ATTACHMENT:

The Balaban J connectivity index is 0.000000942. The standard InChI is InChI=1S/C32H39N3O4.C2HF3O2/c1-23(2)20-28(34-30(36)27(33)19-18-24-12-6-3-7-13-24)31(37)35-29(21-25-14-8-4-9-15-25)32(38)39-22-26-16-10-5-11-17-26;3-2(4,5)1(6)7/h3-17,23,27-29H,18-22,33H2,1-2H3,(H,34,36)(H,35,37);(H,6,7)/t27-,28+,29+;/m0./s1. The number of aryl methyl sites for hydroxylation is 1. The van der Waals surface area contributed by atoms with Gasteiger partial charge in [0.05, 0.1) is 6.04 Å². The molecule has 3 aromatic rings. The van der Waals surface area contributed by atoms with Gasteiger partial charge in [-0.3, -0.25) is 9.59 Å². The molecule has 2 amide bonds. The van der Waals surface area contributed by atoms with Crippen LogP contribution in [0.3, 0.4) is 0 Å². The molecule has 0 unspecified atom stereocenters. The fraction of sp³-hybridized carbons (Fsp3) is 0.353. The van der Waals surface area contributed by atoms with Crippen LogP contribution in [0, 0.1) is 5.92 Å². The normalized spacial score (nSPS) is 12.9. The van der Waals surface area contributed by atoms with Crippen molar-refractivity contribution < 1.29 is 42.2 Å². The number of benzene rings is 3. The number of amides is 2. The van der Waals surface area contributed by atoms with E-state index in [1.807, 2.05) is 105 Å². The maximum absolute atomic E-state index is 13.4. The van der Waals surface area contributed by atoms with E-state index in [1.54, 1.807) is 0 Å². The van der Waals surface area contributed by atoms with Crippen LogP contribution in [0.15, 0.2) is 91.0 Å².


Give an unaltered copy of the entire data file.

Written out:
The Balaban J connectivity index is 0.000000942. The standard InChI is InChI=1S/C32H39N3O4.C2HF3O2/c1-23(2)20-28(34-30(36)27(33)19-18-24-12-6-3-7-13-24)31(37)35-29(21-25-14-8-4-9-15-25)32(38)39-22-26-16-10-5-11-17-26;3-2(4,5)1(6)7/h3-17,23,27-29H,18-22,33H2,1-2H3,(H,34,36)(H,35,37);(H,6,7)/t27-,28+,29+;/m0./s1. The number of aryl methyl sites for hydroxylation is 1. The van der Waals surface area contributed by atoms with Gasteiger partial charge in [0.05, 0.1) is 6.04 Å². The molecule has 3 aromatic rings. The van der Waals surface area contributed by atoms with Gasteiger partial charge in [-0.3, -0.25) is 9.59 Å². The molecule has 2 amide bonds. The van der Waals surface area contributed by atoms with Crippen LogP contribution in [0.3, 0.4) is 0 Å². The molecule has 0 unspecified atom stereocenters. The fraction of sp³-hybridized carbons (Fsp3) is 0.353. The van der Waals surface area contributed by atoms with Crippen LogP contribution in [0, 0.1) is 5.92 Å². The normalized spacial score (nSPS) is 12.9. The van der Waals surface area contributed by atoms with Crippen molar-refractivity contribution < 1.29 is 42.2 Å². The number of benzene rings is 3. The number of amides is 2. The van der Waals surface area contributed by atoms with E-state index in [1.807, 2.05) is 105 Å². The maximum absolute atomic E-state index is 13.4. The van der Waals surface area contributed by atoms with E-state index in [1.54, 1.807) is 0 Å². The van der Waals surface area contributed by atoms with Crippen LogP contribution in [0.15, 0.2) is 91.0 Å².